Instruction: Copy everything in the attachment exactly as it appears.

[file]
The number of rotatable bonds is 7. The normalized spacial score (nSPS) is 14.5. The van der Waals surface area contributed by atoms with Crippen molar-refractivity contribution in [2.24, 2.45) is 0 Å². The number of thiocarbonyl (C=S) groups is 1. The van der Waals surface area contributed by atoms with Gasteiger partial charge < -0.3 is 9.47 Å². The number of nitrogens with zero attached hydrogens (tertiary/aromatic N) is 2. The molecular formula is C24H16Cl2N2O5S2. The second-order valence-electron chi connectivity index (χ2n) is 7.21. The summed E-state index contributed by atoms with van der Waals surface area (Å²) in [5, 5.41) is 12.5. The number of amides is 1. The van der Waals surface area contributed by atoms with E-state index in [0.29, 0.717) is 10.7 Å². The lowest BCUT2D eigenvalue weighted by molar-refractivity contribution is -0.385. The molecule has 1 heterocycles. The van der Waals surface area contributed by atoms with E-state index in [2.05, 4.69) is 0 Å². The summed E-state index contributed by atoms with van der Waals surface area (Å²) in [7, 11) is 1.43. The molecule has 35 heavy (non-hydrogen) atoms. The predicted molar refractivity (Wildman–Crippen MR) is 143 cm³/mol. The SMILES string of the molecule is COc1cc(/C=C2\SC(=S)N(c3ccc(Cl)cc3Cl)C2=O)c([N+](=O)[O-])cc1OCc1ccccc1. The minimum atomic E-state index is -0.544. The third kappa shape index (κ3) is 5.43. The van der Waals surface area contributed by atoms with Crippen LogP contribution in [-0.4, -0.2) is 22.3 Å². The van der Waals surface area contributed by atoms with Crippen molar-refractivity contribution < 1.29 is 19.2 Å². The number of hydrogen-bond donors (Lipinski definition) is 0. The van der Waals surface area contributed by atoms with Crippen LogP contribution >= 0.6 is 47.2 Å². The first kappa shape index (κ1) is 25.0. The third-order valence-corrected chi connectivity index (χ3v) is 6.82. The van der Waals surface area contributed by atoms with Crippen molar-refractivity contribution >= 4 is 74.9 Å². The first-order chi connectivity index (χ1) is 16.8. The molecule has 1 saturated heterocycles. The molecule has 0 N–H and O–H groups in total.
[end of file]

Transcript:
The number of rotatable bonds is 7. The normalized spacial score (nSPS) is 14.5. The van der Waals surface area contributed by atoms with Crippen molar-refractivity contribution in [2.24, 2.45) is 0 Å². The number of thiocarbonyl (C=S) groups is 1. The van der Waals surface area contributed by atoms with Gasteiger partial charge < -0.3 is 9.47 Å². The number of nitrogens with zero attached hydrogens (tertiary/aromatic N) is 2. The molecular formula is C24H16Cl2N2O5S2. The second-order valence-electron chi connectivity index (χ2n) is 7.21. The summed E-state index contributed by atoms with van der Waals surface area (Å²) in [5, 5.41) is 12.5. The number of amides is 1. The van der Waals surface area contributed by atoms with E-state index in [0.29, 0.717) is 10.7 Å². The lowest BCUT2D eigenvalue weighted by molar-refractivity contribution is -0.385. The molecule has 1 heterocycles. The van der Waals surface area contributed by atoms with E-state index in [2.05, 4.69) is 0 Å². The summed E-state index contributed by atoms with van der Waals surface area (Å²) in [7, 11) is 1.43. The molecule has 35 heavy (non-hydrogen) atoms. The predicted molar refractivity (Wildman–Crippen MR) is 143 cm³/mol. The SMILES string of the molecule is COc1cc(/C=C2\SC(=S)N(c3ccc(Cl)cc3Cl)C2=O)c([N+](=O)[O-])cc1OCc1ccccc1. The minimum atomic E-state index is -0.544. The third kappa shape index (κ3) is 5.43. The van der Waals surface area contributed by atoms with Crippen LogP contribution in [-0.4, -0.2) is 22.3 Å². The van der Waals surface area contributed by atoms with Crippen molar-refractivity contribution < 1.29 is 19.2 Å². The number of hydrogen-bond donors (Lipinski definition) is 0. The van der Waals surface area contributed by atoms with Crippen LogP contribution >= 0.6 is 47.2 Å². The first kappa shape index (κ1) is 25.0. The third-order valence-corrected chi connectivity index (χ3v) is 6.82. The van der Waals surface area contributed by atoms with Crippen molar-refractivity contribution >= 4 is 74.9 Å². The first-order chi connectivity index (χ1) is 16.8. The molecule has 1 saturated heterocycles. The molecule has 0 N–H and O–H groups in total.